NEW TESTAMENT CONTEXTUAL COMMENTARY
by Dr. Robert R. Seyda
PAUL’S LETTER TO THE GALATIAN CHURCHES
CHAPTER FIVE (Lesson LXII)
5:5-6a You must remember, it is only through faith and the power of the Holy Spirit that we have hope of being right with God. For when we place our faith in the Anointed One, it doesn’t matter if you are Jew or Gentile; the most important thing is that your faith in God expresses itself in the form of love.
If the Galatians still didn’t understand the dual components of salvation – the Law versus Grace – he now brings in another factor that spells out that through God’s grace and faith in Jesus, the Anointed One, the power of the Holy Spirit must be considered. To put this in simple terms, God calls, Jesus chooses, and the Holy Spirit does the work of regeneration and transformation. Paul sent this same message to the Ephesians.
Since the Galatians shunned their faith in the Gospel and the work of the Anointed One’s on the cross, Paul wants them to know that it is only with the help of the Spirit that faith can rise to the level of becoming the substance of things for which we hope. In this case, being justified as right before God. King David certainly knew what it meant to wait for God to prove that faith in Him is worthwhile. He emphatically states that putting one’s faith in God will never lead to disappointment. Such faith will bring peace to one’s soul. The pilgrims sang as they walked toward Jerusalem for the feast of Passover: “I am waiting for the Lord to help me. My soul waits for Him. I trust what He says.” 
Paul gave the Roman believers the same message when he told them God saved them so they might have faith in such hope. If they could see what they were waiting for, that is not hope. People don’t hope for something they already have. But everyone is hoping for something they don’t have yet, and they are waiting for it patiently. Depending on the strength of our resolve or by the encouragement of others will not help us confront every force that comes against us. Only by the power of the Holy Spirit are we able to endure until the end. For that very purpose, Paul told the Thessalonians that he prayed the Lord would cause them to feel God’s love and remember the patience of the Anointed One and how He endured the cross.
In the end, Paul comes full circle back to the argument of whether Law or Grace is the preferred way to be right with God and inherit His gift of salvation. He told the Philippians; I want to belong to God. In the Anointed One, I am right with Him, but my being right does not come from following the Law. It comes from believing in God through faith. God uses my faith in the Anointed One to make me right with Him. Not only did being right with God prove to be a blessing here on earth, but it put Paul on the path to receiving a crown of being right, which God will bestow on him, not the Law.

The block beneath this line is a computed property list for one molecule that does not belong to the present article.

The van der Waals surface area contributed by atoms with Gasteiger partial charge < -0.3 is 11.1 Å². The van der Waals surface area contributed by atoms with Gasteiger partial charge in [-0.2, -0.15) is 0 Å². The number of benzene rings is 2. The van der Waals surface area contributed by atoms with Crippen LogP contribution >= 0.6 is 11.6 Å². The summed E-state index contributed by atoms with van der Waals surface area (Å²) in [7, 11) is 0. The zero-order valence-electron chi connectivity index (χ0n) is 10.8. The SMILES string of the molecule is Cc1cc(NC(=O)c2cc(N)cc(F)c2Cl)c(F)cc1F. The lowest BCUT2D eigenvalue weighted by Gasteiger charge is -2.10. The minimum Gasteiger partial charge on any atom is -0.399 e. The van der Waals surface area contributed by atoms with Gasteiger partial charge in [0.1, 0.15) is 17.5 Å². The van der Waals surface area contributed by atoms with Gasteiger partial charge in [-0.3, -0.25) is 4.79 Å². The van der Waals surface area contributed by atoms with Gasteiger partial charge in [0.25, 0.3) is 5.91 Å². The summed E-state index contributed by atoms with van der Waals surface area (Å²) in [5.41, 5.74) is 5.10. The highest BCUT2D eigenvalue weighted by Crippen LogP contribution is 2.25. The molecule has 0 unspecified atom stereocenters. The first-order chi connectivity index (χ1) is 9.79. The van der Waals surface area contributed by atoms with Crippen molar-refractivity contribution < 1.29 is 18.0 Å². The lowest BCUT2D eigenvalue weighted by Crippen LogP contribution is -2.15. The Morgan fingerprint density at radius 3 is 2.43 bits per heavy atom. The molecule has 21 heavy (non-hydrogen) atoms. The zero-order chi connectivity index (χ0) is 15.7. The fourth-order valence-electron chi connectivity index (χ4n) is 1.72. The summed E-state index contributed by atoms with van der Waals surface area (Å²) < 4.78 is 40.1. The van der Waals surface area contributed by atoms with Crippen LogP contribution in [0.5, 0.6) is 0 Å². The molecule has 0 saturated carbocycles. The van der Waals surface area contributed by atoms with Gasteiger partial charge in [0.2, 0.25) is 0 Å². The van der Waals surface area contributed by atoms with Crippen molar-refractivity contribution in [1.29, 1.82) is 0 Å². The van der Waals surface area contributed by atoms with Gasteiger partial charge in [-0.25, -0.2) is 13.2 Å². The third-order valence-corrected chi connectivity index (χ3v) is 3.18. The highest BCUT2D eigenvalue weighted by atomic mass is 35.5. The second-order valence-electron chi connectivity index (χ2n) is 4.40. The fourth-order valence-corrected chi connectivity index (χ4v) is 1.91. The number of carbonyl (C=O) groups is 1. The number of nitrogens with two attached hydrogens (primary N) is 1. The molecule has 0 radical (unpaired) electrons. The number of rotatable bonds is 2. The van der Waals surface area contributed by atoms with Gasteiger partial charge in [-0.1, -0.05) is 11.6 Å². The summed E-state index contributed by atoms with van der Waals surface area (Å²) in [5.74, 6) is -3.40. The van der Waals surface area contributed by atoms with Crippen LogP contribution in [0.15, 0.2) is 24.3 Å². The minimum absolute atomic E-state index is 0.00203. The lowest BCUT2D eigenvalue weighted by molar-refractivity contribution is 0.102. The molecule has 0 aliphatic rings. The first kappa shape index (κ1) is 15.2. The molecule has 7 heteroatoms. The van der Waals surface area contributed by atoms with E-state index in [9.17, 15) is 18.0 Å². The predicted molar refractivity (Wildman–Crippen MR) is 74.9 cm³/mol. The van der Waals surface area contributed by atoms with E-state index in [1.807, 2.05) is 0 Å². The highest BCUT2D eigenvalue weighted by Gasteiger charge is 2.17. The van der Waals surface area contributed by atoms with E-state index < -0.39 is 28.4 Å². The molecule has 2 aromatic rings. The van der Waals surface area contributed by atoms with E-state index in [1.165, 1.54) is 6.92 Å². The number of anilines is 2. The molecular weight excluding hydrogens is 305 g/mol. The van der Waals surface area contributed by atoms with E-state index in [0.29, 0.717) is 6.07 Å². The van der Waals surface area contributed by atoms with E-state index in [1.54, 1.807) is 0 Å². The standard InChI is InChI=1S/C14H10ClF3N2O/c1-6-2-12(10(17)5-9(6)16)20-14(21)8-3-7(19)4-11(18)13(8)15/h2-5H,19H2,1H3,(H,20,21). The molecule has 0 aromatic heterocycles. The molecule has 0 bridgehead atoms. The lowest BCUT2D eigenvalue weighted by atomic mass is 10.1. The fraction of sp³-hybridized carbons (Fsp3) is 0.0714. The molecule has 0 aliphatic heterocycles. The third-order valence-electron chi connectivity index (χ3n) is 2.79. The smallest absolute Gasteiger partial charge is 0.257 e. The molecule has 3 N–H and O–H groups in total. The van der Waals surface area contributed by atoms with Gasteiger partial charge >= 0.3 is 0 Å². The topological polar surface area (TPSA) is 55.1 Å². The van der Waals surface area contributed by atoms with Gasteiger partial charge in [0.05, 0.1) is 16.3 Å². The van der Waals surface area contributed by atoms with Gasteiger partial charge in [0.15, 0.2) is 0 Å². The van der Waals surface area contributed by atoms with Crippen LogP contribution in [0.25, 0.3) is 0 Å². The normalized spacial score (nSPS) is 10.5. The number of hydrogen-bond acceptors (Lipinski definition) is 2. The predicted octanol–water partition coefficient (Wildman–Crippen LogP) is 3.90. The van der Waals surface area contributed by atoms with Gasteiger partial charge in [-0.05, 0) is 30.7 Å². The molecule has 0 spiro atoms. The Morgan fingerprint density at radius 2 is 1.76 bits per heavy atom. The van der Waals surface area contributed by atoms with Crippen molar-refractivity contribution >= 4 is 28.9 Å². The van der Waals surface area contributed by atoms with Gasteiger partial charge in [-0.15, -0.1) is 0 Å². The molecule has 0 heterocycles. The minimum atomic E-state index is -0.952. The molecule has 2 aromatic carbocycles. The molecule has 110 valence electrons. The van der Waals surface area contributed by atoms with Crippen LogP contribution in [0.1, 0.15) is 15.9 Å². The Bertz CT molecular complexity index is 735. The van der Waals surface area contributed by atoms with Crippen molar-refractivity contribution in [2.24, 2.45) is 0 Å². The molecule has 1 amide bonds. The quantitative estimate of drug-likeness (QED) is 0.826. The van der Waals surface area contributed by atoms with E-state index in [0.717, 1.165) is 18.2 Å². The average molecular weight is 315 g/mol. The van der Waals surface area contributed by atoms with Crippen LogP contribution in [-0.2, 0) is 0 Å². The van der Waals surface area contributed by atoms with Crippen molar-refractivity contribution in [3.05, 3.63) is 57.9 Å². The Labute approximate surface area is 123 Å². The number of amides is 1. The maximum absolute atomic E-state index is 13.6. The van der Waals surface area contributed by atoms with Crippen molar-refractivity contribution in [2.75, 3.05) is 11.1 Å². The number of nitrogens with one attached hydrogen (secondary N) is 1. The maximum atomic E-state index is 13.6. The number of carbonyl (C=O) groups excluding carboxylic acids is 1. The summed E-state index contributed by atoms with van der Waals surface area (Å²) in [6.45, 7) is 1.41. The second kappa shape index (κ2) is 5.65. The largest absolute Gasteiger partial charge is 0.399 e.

So, the Galatians must decide what is right: Following Moses’ way to righteousness by works, or being led to the Anointed One’s way by grace? In Paul’s mind, there was no doubt. As he told the Romans, if you follow the Law, then your circumcision has meaning. If you break the Law, then it is as if you were never circumcised at all. Even the Gentiles, if they follow the Law without being circumcised, they will be counted among real Jews. Yet, although you have the written Law and circumcision, you still break the Law. So, the Gentiles who are not circumcised in their bodies, but always obey the Law, will show how guilty you are. That means you are not a spiritual Jew if you are only a religious Jew in your physical body. Spiritual circumcision is not only on the outside body; a spiritual Jew is one who is a Jew on the inside. Their spiritual circumcision is of the heart. It is done by the Holy Spirit, not by the written Law. While you may not praise a Gentile, who is not circumcised on the outside, but by following God’s Word with the help of the Spirit, he gets praise from God.
The important thing, says Paul, is not whether you are circumcised or not. What is important is that you are obeying what God says is important. That allows for both Jews and Gentiles to belong to the Anointed One. It is not essential as to what country you live in, but that the Anointed One lives in you. And this requires “faith.” Jesus, the Anointed One, died on your behalf to pay the ransom for your release from the curse caused by the Law. Any works that you do as a result of your faith must bring praise, honor, and glory to God the Father. They must be done out of love while looking to Jesus as our example of endurance and hope. Even though a person may claim to have active and robust faith, without anything done for God and the Anointed One to back it up, it shows your faith is worth nothing.
“So, what’s your point?” we can hear one of the Galatians ask as they listen to Paul’s letter read. Paul is quick to answer that rhetorical question. Everything right with us and pleasing to God we received as a gift by way of the Holy Spirit, because we believe it’s everything we hoped for and the evidence of what we cannot see; in other words, by faith. Paul goes on to explain that for those in union with the Anointed One, whether one keeps the religious rituals and regulations or not, the only thing that counts is that we express our faith in what God did for us through the Anointed One with love. Love for God, love for His Word, love for His Son, love for His Spirit, love for His children, and love for His will, plan, and purpose for our lives. Paul told the Corinthian church that three major things must be visible in every true believer’s life: faith, hope, and love. And the most important of these three is love.